The House Judiciary Committee approved the Innovation Act to curtail abusive patent litigation, which promises tech companies a chance to launch devices faster, inventors a chance to defend rights to ideas and small businesses a chance to use tech gear without threats of patent infringement lawsuits.
The bill introduced by House Judiciary Committee Chairman Bob Goodlatte, R-Va., passed the committee with a 33-5 vote late Wednesday night after lawmakers spent hours on a markup as Democrats and Republicans debated whether the bill created a balance that would enable inventors with limited resources to assert their patent rights.
The bill would protect tech innovators and small businesses from "patent trolling," a practice where an entity uses a patent not to build or improve an invention, but to threaten businesses with infringement lawsuits to extort a settlement as an alternative to expensive litigation. The bill seeks to deter patent trolling by requiring the losers of a patent lawsuit to pay the winning party's legal fees, with certain exceptions.
"Abusive patent litigation is having a significant impact on American innovation, needlessly costing small and large businesses alike tens of billions of dollars every year – resources that could have been used to create innovative new products and services," Goodlatte said in a statement.
While lawmakers debate the solution, abusive patent litigation is a problem both parties are committed to solving during this session of Congress despite the surrounding partisan gridlock. The legislation gained support on Monday when Senate Judiciary Committee Chairman Patrick Leahy, D-Vt., and Sen. Mike Lee, R-Utah, introduced a companion bill called the Patent Transparency and Improvements Act of 2013.
The advancement of the House bill is a victory for tech companies which have lobbied heavily for new patent laws, and highlights the increasing lobbying presence of Silicon Valley in the nation's capital. Google and Apple both support the Innovation Act. Groups expressing concerns about the bill include the American Association of Universities, the Federal Judicial Conference and the American Bar Association, in part because the bill could limit the power of a court to exercise discretion about whether or not to shift fees to the loser of a patent case.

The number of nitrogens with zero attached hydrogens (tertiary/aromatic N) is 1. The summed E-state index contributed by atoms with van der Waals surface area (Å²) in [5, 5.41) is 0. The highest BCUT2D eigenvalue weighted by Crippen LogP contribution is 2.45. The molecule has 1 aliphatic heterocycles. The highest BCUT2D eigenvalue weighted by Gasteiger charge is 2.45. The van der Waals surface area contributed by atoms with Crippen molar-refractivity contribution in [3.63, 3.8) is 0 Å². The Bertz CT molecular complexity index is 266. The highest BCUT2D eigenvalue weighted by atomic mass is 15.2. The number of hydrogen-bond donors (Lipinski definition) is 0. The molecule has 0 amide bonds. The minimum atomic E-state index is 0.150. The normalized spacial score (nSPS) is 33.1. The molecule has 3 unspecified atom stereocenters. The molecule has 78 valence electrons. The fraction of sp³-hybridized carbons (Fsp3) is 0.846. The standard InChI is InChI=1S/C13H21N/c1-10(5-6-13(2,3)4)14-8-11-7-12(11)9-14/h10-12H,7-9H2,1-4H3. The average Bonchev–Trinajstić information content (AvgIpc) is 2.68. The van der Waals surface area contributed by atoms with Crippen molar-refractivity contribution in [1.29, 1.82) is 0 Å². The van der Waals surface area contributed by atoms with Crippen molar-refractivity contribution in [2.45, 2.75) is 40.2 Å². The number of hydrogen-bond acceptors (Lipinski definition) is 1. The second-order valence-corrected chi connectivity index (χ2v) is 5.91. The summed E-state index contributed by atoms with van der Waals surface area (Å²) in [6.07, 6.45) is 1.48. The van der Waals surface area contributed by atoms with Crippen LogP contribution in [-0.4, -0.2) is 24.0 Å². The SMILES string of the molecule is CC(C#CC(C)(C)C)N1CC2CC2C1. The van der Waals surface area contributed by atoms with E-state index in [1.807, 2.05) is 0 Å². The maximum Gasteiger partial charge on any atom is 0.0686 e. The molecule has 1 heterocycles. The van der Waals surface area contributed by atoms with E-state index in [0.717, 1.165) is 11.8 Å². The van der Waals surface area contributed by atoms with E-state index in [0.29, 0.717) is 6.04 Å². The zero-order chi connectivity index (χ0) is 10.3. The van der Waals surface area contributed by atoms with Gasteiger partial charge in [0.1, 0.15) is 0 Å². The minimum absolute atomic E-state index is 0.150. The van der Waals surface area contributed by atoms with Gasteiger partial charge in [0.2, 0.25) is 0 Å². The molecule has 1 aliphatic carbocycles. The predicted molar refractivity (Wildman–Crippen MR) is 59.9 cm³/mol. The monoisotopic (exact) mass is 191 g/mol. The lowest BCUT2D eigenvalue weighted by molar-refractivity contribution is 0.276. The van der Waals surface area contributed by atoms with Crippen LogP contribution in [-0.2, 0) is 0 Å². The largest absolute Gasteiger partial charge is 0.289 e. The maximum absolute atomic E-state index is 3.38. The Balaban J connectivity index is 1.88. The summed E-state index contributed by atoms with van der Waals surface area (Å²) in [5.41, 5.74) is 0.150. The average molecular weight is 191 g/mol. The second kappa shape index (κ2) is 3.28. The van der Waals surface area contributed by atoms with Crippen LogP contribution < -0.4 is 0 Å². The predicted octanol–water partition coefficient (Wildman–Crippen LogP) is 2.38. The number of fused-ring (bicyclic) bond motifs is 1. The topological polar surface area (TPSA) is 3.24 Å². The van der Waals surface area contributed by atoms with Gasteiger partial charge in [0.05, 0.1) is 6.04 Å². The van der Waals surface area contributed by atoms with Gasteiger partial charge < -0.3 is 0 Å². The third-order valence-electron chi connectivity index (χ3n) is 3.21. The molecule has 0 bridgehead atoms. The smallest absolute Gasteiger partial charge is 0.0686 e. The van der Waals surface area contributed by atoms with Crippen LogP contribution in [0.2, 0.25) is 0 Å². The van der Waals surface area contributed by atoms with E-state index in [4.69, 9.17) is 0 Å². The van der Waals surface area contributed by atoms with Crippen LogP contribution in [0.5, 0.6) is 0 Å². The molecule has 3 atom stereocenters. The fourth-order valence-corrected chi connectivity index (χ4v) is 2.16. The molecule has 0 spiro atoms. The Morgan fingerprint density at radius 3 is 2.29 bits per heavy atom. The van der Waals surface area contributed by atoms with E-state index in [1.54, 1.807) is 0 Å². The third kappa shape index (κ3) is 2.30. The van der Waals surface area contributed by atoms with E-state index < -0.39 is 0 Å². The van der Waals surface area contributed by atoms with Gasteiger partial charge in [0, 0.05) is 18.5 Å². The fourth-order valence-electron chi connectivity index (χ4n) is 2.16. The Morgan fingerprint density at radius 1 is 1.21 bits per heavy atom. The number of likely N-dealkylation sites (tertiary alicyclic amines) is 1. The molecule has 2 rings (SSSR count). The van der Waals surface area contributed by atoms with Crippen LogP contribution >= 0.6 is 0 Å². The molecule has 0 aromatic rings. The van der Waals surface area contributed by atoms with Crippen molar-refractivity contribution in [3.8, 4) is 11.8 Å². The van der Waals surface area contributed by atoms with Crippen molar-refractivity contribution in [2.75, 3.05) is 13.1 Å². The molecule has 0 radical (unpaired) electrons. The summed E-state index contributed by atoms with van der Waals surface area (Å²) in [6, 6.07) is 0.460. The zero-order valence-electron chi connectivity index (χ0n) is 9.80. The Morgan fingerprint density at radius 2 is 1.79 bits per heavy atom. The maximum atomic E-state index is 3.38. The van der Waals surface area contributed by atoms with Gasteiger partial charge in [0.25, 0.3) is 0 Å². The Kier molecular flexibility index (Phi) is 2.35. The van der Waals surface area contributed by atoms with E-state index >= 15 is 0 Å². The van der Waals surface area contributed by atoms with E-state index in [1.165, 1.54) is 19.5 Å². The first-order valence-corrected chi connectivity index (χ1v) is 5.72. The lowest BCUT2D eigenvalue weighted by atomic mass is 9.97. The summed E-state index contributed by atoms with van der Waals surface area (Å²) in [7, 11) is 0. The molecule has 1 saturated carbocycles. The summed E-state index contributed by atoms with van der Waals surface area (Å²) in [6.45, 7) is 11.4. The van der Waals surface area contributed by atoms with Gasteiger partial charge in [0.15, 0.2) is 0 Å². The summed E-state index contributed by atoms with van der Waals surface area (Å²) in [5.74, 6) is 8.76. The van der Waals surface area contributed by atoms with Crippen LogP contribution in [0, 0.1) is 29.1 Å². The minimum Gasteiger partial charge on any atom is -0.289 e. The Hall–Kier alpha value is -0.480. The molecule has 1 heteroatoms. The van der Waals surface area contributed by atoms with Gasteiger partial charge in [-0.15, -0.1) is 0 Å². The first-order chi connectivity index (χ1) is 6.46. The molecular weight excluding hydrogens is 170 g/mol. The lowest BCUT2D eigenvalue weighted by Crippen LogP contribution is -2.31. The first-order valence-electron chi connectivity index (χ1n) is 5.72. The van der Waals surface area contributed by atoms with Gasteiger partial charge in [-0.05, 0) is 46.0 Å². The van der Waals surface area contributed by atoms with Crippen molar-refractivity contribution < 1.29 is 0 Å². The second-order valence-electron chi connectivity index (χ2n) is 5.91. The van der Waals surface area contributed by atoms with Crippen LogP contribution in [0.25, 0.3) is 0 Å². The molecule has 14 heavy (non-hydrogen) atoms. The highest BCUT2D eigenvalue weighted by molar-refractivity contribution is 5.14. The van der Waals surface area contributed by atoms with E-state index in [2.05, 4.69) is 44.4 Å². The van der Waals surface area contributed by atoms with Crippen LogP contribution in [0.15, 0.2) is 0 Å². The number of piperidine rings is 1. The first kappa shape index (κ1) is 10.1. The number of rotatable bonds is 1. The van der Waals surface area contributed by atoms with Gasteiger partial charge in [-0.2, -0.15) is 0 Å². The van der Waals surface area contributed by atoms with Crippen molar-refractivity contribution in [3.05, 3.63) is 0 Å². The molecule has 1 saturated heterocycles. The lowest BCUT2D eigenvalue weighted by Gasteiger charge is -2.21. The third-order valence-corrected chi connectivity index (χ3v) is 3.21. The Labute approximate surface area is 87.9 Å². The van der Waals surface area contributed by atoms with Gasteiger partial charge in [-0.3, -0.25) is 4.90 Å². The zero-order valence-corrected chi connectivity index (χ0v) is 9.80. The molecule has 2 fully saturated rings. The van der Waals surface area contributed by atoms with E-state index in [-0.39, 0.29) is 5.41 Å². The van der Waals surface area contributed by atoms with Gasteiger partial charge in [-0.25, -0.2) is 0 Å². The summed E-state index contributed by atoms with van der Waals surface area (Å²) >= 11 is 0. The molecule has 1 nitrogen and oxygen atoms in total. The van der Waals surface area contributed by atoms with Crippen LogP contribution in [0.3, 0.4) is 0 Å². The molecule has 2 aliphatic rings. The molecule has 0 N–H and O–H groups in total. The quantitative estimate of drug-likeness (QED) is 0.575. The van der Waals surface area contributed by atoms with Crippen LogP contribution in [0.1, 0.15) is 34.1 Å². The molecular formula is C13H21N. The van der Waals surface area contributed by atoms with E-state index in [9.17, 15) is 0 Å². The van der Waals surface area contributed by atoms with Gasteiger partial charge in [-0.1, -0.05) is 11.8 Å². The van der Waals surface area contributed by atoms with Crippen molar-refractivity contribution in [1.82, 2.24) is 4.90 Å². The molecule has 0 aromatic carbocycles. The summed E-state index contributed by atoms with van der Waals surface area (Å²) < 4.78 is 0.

An amendment to the bill made by Rep. Hakeem Jeffries, D-N.Y., added some detail on when the legal fees for a patent lawsuit should be transferred to the loser of the case. During the markup on Wednesday, the committee rejected a Democratic substitute amendment proposed by Ranking Member John Conyers, D. Mich., and Rep. Mel Watt, D-N.C., that would have required more transparency from companies when they file infringement lawsuits, and which would have dropped the shifting of legal fees entirely from Goodlatte's bill. The Supreme Court and the Federal Circuit Court are considering examples during which fees could be shifted to the losing party of a patent lawsuit, so there is no need for Congress to intervene right now, says a staffer for Conyers' office.
"The fee shifting provisions could take away some of judicial discretion power from the federal courts," the staffer explains. "The fee shifting issue is a concern since it could potentially deter meritorious patent holders. It could be unfair to a small business or inventor who can't afford to risk incurring the fees of the lawsuit."
Business Software Alliance Government Relations Director Tim Molino said in a statement "everyone agrees abusive patent litigation is an unacceptable drag on the economy."
"We look forward to working with Congress to continue improving the bill as it advances through the legislative process toward final enactment," Molino said.
Patent trolling cases have stalled production of tech devices by embroiling patented technology in lawsuits. Small businesses are also targeted. Patent assertion entity Innovatio in 2012 received out-of-court settlements from small businesses that used patented Wi-Fi routers instead of targeting companies manufacturing those patented devices, including Cisco. Innovatio successfully defended itself in a lawsuit against Cisco in February 2013, denying that company's accusations that it engaged in patent trolling by threatening small businesses.